The next article discussed the Stanford Prison Experiment which I thought was so very fascinating. They selected a group of young males to participate in their study in which half of them would be guards and the other half prisoners. They set up in the psychology building all of the different aspects of prison. The goal of the experiment was to discover the effects of perceived power between inmates and correctional officers. What started as a simulation turned serious very quickly. The guards truly began to act as guards and the prisoners truly began to act like prisoners. They took to their roles as if this were a real-life event, not a simulation. They, unfortunately, had to end the experiment early but this type of experiment today would not be allowed due to the IRB.
I think that experiments like this are really interesting. It is fascinating to see how people will respond to power, both having it and not having it. The fact that the guards got so violent and aggressive so quickly is baffling to me. Since we cannot redo this experiment, because it turned out badly last time, we must look at other examples of situations like this. During my junior year of high school, I took a psych class and we talked about this also. My teacher said that something like this happened in real life in a US military prison in the middle east. I don’t remember the name of the prison but situations like this arise more then I expected when I first learned about it.
The psychology behind things like this is really interesting to learn about. Just watching how people respond differently to different situations is fun for me. All of the cognitive and chemical reactions that go into making choices and responding to stimuli in the world around you, and how tiny changes in those things can change your whole outlook on life. It’s also interesting how we define heroes and villains. There was the prisoner who went on a hunger strike could have been seen as a hero but instead was seen as making a fuss.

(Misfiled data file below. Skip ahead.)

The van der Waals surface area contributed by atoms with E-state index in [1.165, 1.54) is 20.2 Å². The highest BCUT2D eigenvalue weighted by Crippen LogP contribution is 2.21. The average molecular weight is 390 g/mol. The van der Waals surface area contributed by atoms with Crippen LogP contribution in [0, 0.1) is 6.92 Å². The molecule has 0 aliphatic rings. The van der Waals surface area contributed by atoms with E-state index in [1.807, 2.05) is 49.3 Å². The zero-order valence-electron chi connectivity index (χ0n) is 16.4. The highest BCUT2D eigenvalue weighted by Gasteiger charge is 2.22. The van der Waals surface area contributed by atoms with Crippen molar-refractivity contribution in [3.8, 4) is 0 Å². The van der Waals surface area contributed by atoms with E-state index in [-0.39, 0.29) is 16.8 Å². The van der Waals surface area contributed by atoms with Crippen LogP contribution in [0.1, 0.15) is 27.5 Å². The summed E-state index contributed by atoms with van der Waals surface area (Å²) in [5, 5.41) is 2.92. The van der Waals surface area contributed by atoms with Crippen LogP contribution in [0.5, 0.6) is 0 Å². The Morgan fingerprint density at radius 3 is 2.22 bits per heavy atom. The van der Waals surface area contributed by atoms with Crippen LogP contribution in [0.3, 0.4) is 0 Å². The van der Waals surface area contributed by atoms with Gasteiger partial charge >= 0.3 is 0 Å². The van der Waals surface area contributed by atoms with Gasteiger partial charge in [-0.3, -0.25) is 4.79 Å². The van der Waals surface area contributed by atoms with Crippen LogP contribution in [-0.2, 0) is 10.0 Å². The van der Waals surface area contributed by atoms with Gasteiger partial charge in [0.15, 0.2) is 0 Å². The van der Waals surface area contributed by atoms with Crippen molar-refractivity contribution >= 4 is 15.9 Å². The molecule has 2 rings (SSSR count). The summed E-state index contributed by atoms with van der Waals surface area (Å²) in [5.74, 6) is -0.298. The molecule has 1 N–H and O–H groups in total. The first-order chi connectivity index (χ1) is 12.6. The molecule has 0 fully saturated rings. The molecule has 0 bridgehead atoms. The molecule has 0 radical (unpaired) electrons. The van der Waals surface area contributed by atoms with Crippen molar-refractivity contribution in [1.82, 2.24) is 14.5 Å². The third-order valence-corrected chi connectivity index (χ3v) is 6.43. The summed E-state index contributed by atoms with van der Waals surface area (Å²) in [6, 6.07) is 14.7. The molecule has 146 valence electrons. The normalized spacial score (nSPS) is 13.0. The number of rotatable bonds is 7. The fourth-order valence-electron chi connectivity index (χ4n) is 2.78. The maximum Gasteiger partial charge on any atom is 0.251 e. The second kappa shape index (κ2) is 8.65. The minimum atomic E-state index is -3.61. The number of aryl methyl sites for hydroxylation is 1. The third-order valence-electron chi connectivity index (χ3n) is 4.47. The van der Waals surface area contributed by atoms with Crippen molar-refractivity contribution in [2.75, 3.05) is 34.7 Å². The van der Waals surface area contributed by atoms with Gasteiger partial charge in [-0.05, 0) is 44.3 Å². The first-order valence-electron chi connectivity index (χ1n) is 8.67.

I was really excited for this weeks readings because I have studied the Stanford Prison Experiment and find it extremely interesting. Basically, the person conducting the experiment assigned a group of people to be “guards” and a group of people to be “Prisoners” in his make-shift prison at the bottom of the building. The “guards” ended up taking their characters to extreme levels, almost forgetting about their previous morals and views. This interesting part is finding out why and how this happened. Primarily, the execution at the beginning of blindfolding and “arresting” the prisoners creates a sense of shock and confusion, possibly helping these people’s minds momentarily forget that they are in an experiment and allowing them to take on different personas. Secondly, the physiological effects of the humiliation make the whole event seem very real, not only for the prisoners but also for the guards. And finally, the fact that the guards were not given any restrictions on what they could and could not do showed how far from reality the volunteers minds could travel in order to fulfill the role of their character. This makes me think that it is good that real police officers have limits and boundaries stated that they can not cross.